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Featured B "Space and Stuff"

  1. Oct 27, 2016 #81
    The Hi-res images are released.


    27 October 2016

    A high-resolution image taken by a NASA Mars orbiter this week reveals further details of the area where the ExoMars Schiaparelli module ended up following its descent on 19 October.

    The latest image was taken on 25 October by the high-resolution camera on NASA’s Mars Reconnaissance Orbiter and provides close-ups of new markings on the planet’s surface first found by the spacecraft’s ‘context camera’ last week.

    Both cameras had already been scheduled to observe the centre of the landing ellipse after the coordinates had been updated following the separation of Schiaparelli from ESA’s Trace Gas Orbiter on 16 October. The separation manoeuvre, hypersonic atmospheric entry and parachute phases of Schiaparelli’s descent went according to plan, the module ended up within the main camera’s footprint, despite problems in the final phase.

    The new images provide a more detailed look at the major components of the Schiaparelli hardware used in the descent sequence.

    The main feature of the context images was a dark fuzzy patch of roughly 15 x 40 m, associated with the impact of Schiaparelli itself. The high-resolution images show a central dark spot, 2.4 m across, consistent with the crater made by a 300 kg object impacting at a few hundred km/h.

    The crater is predicted to be about 50 cm deep and more detail may be visible in future images.

    The asymmetric surrounding dark markings are more difficult to interpret. In the case of a meteoroid hitting the surface at 40 00080 000 km/h, asymmetric debris surrounding a crater would typically point to a low incoming angle, with debris thrown out in the direction of travel.

    But Schiaparelli was travelling considerably slower and, according to the normal timeline, should have been descending almost vertically after slowing down during its entry into the atmosphere from the west.

    It is possible the hydrazine propellant tanks in the module exploded preferentially in one direction upon impact, throwing debris from the planet’s surface in the direction of the blast, but more analysis is needed to explore this idea further

    An additional long dark arc is seen to the upper right of the dark patch but is currently unexplained. It may also be linked to the impact and possible explosion.

    Finally, there are a few white dots in the image close to the impact site, too small to be properly resolved in this image. These may or may not be related to the impact, they could just be ‘noise’. Further imaging may help identify their origin.

  2. Oct 27, 2016 #82


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    cool :)
  3. Oct 27, 2016 #83
    I see Opportunity rover is only 54 km's away from the crash site, I know it's not practical but it would be very cool to take a drive over and get an up close look at the debris field. :cool:

    A little more detail here.

    The data quickly revealed that Schiaparelli enjoyed a normal entry, hitting the atmosphere 121.5 Kilometers in altitude at a speed of 5.83 Kilometers per second. Slowing down, Schiaparelli was to deploy its parachute at a speed of Mach 1.95, going almost twice the speed of sound. Parachute deployment and the jettisoning of the heat shield to expose the lander’s radar altimeter were also as expected according to teams at the European Space Operations Center.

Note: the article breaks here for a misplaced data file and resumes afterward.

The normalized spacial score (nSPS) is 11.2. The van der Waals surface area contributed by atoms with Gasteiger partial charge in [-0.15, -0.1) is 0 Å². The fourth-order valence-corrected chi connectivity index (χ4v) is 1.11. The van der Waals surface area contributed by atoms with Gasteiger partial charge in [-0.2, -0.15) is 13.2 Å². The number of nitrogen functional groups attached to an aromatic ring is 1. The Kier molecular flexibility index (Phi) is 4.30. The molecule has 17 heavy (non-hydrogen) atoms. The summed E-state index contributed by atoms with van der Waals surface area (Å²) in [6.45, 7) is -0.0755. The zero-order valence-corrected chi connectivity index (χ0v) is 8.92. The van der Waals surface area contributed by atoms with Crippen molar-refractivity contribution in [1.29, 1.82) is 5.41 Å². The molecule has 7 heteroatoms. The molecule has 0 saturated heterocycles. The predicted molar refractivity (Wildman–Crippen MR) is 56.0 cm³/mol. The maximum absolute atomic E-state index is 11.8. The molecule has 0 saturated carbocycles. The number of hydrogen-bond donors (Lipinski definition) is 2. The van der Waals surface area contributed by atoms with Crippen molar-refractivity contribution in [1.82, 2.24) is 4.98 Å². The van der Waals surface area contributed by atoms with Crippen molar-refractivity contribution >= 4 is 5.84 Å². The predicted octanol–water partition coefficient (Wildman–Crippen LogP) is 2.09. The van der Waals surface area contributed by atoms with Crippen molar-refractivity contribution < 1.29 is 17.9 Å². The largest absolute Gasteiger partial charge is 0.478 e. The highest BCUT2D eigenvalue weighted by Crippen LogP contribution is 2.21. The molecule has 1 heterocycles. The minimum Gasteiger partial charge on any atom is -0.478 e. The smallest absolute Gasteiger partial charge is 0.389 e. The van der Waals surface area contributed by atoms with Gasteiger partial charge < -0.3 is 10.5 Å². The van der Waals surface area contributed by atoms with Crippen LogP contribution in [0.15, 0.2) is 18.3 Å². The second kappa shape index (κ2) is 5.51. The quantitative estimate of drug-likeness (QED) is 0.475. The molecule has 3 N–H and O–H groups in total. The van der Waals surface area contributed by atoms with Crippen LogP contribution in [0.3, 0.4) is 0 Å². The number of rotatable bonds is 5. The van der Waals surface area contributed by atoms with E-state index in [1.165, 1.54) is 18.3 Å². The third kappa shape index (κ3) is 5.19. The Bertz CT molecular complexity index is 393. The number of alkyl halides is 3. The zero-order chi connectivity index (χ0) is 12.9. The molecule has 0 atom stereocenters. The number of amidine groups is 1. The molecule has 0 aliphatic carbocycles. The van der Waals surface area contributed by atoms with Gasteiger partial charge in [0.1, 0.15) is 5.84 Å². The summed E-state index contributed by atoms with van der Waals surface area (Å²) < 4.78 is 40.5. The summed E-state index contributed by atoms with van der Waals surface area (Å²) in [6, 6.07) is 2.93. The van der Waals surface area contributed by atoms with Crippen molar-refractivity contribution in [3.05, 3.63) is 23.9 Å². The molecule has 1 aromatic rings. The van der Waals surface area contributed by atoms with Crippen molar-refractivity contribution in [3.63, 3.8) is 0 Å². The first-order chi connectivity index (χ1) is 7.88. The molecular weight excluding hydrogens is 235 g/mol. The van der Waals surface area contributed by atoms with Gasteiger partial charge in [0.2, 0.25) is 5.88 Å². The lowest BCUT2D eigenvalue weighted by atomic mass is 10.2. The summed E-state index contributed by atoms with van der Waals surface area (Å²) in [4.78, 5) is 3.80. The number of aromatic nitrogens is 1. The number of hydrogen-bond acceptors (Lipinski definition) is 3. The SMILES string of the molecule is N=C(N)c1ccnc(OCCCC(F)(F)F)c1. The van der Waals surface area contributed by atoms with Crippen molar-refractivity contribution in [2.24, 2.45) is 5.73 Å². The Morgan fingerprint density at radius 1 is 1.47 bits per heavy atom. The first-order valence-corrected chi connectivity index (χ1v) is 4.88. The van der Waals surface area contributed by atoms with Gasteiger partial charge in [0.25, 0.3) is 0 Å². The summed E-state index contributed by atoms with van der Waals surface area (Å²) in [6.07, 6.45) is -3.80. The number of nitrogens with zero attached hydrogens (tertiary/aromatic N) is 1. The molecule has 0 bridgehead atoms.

Where Schiaparelli ran into trouble was the separation of the Surface Platform from the back shell that was expected to occur between 600 and 1,250 meters in altitude at a speed of 60 to 85 meters per second - to be followed by a thirty-second rocket-powered descent to deliver Schiaparelli to a point two meters above the surface for a short free fall to the ground.

    According to data from Schiaparelli, the surface platform cut itself loose four minutes and 41 seconds after the onset of re-entry - 41 seconds before the planned time. The nine rocket engines that were to slow Schiaparelli for landing ignited after separation from the chute but only fired for three seconds, before shutting down and leaving the lander plummeting to the surface.

    ESA believes Schiaparelli fell from an altitude of two to four Kilometers and impacted at a speed of over 300 Kilometers per hour.
    Last edited: Oct 27, 2016
  4. Oct 28, 2016 #84
    It seems reasonably clear now that for whatever reason the craft decided it was close to the ground and initiated parachute release and retrorocket firing prematurely.
    A fault with the radar-altimeter is the first thing that crossed my mind, but I gather now that the radar isn't activated until after the heat shield and parachute release.
    So there must have been some other system responsible for the parachute detaching too early.
    I guess the radar altimeter couldn't make much sense of the situation after that because the craft should have been a few hundred meters above ground, whereas actually it was at a kilometer or more.
    Maybe it just couldn't 'see' any ground while at that altitude
  5. Oct 28, 2016 #85

    Jonathan Scott

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    The Martian atmosphere density is somewhat variable, and in addition there may be wind effects, so I wonder how they allowed for that when timing the heat shield and parachute release. Perhaps inertial guidance calculations based on accelerometers? And I've also wondered about whether the radar altimeter could be confused by seeing something spurious such as its own heat shield or ionized atmospheric gases. I'd hope they would have enough telemetry to narrow it down a lot.
  6. Oct 29, 2016 #86